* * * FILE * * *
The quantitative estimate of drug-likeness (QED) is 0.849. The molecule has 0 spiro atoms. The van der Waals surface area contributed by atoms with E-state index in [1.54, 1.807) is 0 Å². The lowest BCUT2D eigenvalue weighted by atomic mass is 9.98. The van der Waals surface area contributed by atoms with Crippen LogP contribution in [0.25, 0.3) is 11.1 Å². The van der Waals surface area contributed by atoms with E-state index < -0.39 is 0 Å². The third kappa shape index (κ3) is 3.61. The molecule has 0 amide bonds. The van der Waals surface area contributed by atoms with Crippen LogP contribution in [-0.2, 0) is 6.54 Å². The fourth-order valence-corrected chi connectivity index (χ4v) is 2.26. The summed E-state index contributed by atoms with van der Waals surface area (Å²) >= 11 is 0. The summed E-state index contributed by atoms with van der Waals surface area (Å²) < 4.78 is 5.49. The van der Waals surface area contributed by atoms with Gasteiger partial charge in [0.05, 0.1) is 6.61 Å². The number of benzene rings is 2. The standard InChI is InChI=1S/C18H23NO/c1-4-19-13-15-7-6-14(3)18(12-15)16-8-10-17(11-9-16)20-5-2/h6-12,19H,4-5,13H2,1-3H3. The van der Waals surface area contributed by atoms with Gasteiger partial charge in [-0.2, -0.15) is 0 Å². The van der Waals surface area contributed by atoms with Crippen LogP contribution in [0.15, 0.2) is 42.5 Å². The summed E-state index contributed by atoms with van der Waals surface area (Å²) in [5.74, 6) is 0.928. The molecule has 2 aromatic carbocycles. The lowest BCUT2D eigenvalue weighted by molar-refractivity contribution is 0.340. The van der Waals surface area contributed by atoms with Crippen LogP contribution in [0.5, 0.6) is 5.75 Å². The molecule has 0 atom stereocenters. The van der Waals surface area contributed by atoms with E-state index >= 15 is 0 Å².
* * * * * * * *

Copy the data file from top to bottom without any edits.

The quantitative estimate of drug-likeness (QED) is 0.849. The molecule has 0 spiro atoms. The van der Waals surface area contributed by atoms with E-state index in [1.54, 1.807) is 0 Å². The lowest BCUT2D eigenvalue weighted by atomic mass is 9.98. The van der Waals surface area contributed by atoms with Crippen LogP contribution in [0.25, 0.3) is 11.1 Å². The van der Waals surface area contributed by atoms with E-state index < -0.39 is 0 Å². The third kappa shape index (κ3) is 3.61. The molecule has 0 amide bonds. The van der Waals surface area contributed by atoms with Crippen LogP contribution in [-0.2, 0) is 6.54 Å². The fourth-order valence-corrected chi connectivity index (χ4v) is 2.26. The summed E-state index contributed by atoms with van der Waals surface area (Å²) >= 11 is 0. The summed E-state index contributed by atoms with van der Waals surface area (Å²) < 4.78 is 5.49. The van der Waals surface area contributed by atoms with Gasteiger partial charge in [0.05, 0.1) is 6.61 Å². The number of benzene rings is 2. The standard InChI is InChI=1S/C18H23NO/c1-4-19-13-15-7-6-14(3)18(12-15)16-8-10-17(11-9-16)20-5-2/h6-12,19H,4-5,13H2,1-3H3. The van der Waals surface area contributed by atoms with Gasteiger partial charge in [-0.2, -0.15) is 0 Å². The van der Waals surface area contributed by atoms with Crippen LogP contribution in [0.15, 0.2) is 42.5 Å². The summed E-state index contributed by atoms with van der Waals surface area (Å²) in [5.74, 6) is 0.928. The molecule has 2 aromatic carbocycles. The lowest BCUT2D eigenvalue weighted by molar-refractivity contribution is 0.340. The van der Waals surface area contributed by atoms with Crippen LogP contribution in [0.5, 0.6) is 5.75 Å². The molecule has 0 atom stereocenters. The van der Waals surface area contributed by atoms with E-state index >= 15 is 0 Å².